Wednesday, March 10, 2010
Western world stress relief: Hatha Yoga from India
The Sanskrit word yoga has many meanings, and is derived from the Sanskrit root "yuj", meaning "to control", "to yoke" or "to unite." Translations include "joining", "uniting", "union", "conjunction", and "means".
Outside India, the term yoga is typically associated with Hatha Yoga and its asanas (postures) or as a form of exercise. Someone who practices yoga or follows the yoga philosophy is called a yogi or yogini.
The Bhagavad Gita ('Song of the Lord'), uses the term yoga extensively in a variety of ways. In addition to an entire chapter (ch. 6) dedicated to traditional yoga practice, including meditation, it introduces three prominent types of yoga:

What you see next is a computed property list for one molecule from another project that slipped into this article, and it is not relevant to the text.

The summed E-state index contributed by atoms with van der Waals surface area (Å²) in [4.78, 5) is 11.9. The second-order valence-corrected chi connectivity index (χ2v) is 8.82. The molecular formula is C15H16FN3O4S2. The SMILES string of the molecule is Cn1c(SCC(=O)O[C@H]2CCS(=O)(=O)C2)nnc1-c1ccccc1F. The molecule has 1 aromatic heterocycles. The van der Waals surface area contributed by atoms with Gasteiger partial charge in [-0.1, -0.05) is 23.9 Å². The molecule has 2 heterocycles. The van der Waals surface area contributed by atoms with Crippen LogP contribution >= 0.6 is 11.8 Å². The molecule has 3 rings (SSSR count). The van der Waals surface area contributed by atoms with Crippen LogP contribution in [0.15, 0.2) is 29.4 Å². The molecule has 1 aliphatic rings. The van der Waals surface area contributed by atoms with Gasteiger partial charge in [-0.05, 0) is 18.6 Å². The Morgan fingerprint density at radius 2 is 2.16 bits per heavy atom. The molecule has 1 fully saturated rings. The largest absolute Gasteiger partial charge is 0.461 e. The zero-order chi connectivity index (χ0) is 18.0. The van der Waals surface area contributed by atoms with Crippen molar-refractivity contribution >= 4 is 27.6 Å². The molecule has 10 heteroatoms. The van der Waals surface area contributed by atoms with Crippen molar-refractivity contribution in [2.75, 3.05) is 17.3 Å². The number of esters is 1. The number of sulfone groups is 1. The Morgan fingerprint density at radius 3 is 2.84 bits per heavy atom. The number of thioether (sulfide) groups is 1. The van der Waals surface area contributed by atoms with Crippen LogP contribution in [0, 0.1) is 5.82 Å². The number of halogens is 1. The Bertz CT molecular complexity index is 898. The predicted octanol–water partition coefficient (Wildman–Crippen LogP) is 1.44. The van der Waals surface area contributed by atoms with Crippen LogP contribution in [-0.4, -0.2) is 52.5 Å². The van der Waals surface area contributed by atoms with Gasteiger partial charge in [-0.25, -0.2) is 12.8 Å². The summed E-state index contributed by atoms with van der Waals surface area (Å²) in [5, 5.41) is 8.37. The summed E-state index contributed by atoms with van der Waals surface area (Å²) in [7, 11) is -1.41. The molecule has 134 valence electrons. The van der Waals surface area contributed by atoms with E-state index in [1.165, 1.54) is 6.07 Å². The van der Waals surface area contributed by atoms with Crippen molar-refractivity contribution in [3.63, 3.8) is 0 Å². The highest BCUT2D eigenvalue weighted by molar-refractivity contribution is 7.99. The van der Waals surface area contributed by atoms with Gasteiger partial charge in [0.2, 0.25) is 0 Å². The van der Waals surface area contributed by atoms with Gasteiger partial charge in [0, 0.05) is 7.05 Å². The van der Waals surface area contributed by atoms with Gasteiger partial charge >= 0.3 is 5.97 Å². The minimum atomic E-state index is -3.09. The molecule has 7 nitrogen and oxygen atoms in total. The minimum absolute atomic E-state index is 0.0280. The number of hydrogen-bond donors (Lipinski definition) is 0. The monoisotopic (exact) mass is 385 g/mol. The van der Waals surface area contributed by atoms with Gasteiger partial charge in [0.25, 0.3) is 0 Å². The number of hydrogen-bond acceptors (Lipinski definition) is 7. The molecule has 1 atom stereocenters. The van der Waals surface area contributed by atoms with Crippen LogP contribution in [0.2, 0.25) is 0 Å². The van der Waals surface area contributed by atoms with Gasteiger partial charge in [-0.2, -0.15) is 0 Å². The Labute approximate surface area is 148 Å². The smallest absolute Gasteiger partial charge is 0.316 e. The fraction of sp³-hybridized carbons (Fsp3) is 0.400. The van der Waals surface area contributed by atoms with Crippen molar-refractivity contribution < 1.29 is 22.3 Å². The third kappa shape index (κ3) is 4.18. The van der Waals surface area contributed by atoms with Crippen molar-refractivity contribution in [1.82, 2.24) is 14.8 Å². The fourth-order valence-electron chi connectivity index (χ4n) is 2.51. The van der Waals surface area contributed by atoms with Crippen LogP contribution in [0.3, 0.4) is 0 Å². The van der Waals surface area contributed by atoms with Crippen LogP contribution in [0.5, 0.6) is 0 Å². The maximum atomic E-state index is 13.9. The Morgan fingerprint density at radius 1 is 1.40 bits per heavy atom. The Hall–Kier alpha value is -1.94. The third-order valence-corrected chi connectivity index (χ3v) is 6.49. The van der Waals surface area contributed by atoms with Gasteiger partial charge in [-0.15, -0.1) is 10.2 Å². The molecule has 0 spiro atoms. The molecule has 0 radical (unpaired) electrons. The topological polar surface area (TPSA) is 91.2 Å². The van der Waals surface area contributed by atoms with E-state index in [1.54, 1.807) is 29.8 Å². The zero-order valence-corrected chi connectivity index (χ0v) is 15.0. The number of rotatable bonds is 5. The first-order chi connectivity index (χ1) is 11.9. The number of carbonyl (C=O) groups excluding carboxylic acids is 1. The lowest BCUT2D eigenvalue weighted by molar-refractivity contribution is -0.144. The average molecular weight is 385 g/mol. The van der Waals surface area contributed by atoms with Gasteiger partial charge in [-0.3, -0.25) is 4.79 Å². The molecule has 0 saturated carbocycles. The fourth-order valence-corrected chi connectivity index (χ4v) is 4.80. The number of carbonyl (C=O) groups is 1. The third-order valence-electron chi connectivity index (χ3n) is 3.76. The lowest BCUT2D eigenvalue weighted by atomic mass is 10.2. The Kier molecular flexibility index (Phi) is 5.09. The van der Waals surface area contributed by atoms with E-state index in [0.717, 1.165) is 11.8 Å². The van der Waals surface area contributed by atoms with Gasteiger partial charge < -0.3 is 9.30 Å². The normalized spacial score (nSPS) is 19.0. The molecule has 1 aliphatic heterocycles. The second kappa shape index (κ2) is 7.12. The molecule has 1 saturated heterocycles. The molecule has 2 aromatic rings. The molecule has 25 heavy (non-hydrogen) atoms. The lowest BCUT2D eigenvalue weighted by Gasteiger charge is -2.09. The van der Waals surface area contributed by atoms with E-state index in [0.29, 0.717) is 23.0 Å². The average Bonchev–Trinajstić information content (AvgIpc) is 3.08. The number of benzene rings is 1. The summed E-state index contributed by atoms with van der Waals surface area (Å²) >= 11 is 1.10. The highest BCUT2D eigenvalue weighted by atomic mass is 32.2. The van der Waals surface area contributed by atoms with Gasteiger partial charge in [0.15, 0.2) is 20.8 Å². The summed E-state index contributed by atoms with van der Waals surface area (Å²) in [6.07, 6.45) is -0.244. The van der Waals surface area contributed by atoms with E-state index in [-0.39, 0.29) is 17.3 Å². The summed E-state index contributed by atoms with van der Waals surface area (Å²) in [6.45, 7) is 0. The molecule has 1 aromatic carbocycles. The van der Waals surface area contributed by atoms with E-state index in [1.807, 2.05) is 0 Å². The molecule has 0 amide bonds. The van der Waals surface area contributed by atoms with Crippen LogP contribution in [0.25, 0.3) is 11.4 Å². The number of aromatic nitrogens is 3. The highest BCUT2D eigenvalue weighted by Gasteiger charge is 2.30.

* Karma yoga: The yoga of action,
* Bhakti yoga: The yoga of devotion,
* Gnana yoga: The yoga of knowledge.
Traditional Hatha Yoga is a holistic yogic path, including moral disciplines, physical postures (asana), purification procedures (shatkriya), poses (mudra), yogic breathing (pranayama), and meditation. The Hatha yoga predominantly practiced in the West consists of mostly asanas understood as physical exercises. It is also recognized as a stress-reducing practice.
Hatha is a compound of the words Ha and Tha meaning sun and moon ( हकारः कीर्तितः सूर्यष्ठकारश्चंद्र उच्यते | सूर्यचंद्रमसोर्योगाद्धठयोग निगद्यते || ), referring to Praana and Apaana, and also to the principal nadis (energy channels) of the subtle body that must be fully operational to attain a state of dhyana or samādhi.